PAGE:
Ready yourself for a new wave of phone calls from claims lawyers telling you that you could be entitled to hundreds of pounds in compensation.
That’s because they’ve started to investigate the mis-selling of PCP car finance deals, according to the National Association of Commercial Finance Brokers.
The NACFB said lawyers have begun to scrutinize dealers and finance firms on whether customers were correctly informed about the higher interest rates for PCPs compared to hire purchases and the issue of holding equity in the car.
With the volume of Payment Protection Insurance cases drying up, claims lawyers have turned their focus to the consumer finance industry, specifically PCP, the NACFB said.
It’s certainly a lucrative proposition for claims firms, with an estimated one million cars sold on PCP deals last year alone.
The potential for mis-selling relates to insufficient, poor or, in some cases, deliberately misleading advice given by car dealers and finance firms when recommending PCPs to car buyers, both new and second-hand.
The NACFB said two criteria are currently being investigated by layers.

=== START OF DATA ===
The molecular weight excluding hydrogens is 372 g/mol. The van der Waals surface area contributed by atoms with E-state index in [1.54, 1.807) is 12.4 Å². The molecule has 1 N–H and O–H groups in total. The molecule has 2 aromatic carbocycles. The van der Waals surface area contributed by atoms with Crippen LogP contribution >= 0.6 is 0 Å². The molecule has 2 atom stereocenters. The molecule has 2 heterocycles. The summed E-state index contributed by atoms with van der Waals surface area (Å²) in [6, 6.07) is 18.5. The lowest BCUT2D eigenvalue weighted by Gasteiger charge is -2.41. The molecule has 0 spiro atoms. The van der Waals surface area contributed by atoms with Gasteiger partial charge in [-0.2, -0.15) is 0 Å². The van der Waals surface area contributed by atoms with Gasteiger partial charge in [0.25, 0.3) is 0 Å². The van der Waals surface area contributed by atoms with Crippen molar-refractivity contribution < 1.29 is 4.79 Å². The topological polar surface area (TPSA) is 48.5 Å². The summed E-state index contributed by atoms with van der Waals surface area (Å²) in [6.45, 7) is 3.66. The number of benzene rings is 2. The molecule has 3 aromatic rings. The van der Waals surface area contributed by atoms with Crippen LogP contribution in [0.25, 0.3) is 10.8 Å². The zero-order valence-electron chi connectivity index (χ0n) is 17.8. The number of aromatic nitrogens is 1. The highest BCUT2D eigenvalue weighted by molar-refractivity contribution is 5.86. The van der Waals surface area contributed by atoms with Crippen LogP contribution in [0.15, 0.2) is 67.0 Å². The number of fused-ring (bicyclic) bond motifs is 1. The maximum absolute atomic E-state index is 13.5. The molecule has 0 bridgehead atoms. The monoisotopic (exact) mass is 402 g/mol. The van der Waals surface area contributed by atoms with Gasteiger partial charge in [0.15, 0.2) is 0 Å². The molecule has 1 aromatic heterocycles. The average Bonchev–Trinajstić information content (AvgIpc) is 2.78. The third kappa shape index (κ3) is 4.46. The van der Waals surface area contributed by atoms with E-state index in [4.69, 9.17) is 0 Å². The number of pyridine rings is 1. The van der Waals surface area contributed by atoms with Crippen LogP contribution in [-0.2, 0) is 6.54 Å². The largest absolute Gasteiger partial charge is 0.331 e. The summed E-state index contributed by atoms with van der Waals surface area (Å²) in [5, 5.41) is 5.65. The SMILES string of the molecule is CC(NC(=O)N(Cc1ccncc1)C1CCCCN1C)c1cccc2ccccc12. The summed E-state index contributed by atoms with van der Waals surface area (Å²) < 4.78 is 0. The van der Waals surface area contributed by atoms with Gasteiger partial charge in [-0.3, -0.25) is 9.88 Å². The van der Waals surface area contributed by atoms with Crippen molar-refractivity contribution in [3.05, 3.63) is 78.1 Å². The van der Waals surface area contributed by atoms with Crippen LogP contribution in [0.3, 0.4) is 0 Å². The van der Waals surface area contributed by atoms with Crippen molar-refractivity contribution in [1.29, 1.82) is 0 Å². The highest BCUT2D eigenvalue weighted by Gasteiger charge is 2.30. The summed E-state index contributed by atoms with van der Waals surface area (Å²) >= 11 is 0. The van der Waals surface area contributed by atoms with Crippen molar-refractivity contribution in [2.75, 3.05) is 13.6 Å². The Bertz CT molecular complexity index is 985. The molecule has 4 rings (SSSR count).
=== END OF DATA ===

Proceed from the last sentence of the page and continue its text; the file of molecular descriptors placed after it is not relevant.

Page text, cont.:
Firstly, it believes few car owners taking out a PCP, whether for private or business reasons, were warned that, over the term of the loan, they would be paying considerably more in interest than they would if they purchased their vehicle under a hire purchase (HP) agreement.
And it also understands that car salesmen have told prospective buyers considering PCP that they will be in equity at the end of the contract, as the car is likely to be worth more than the final optional ‘balloon payment’ figure.
Lawyers are said to be looking into whether they inform the prospective buyer that this ‘profit’ will then help towards the down payment on the next car.
Graham Hill, board member and car finance expert, NACFB, said: ‘If the PPI claims lawyers conclude there is enough basis to put forward a mis-selling case on PCPs then, given the huge volumes in which these products have been sold to both private individuals and businesses, the car finance industry could be shaken to its roots.
‘While the PCP in itself can be an appropriate solution for many car owners, as it reduces the monthly payments quite significantly, the issue lies with the way these products have been sold.
‘Were people made aware of the increased interest rate charges on PCPs relative to hire purchase agreements, and were they misled about the prospect of equity, either deliberately or out of dealer naivety?
‘In the majority of cases, I suspect ignorance and confusion among dealers is to blame.
‘But this will not help them and the finance providers behind them if, in the months ahead, PCPs are judged to have been mis-sold.
‘In the event that this happens, a significant number of consumers and business owners could be in for a sizeable cash windfall from the cars, motorcycles and vans they have purchased.’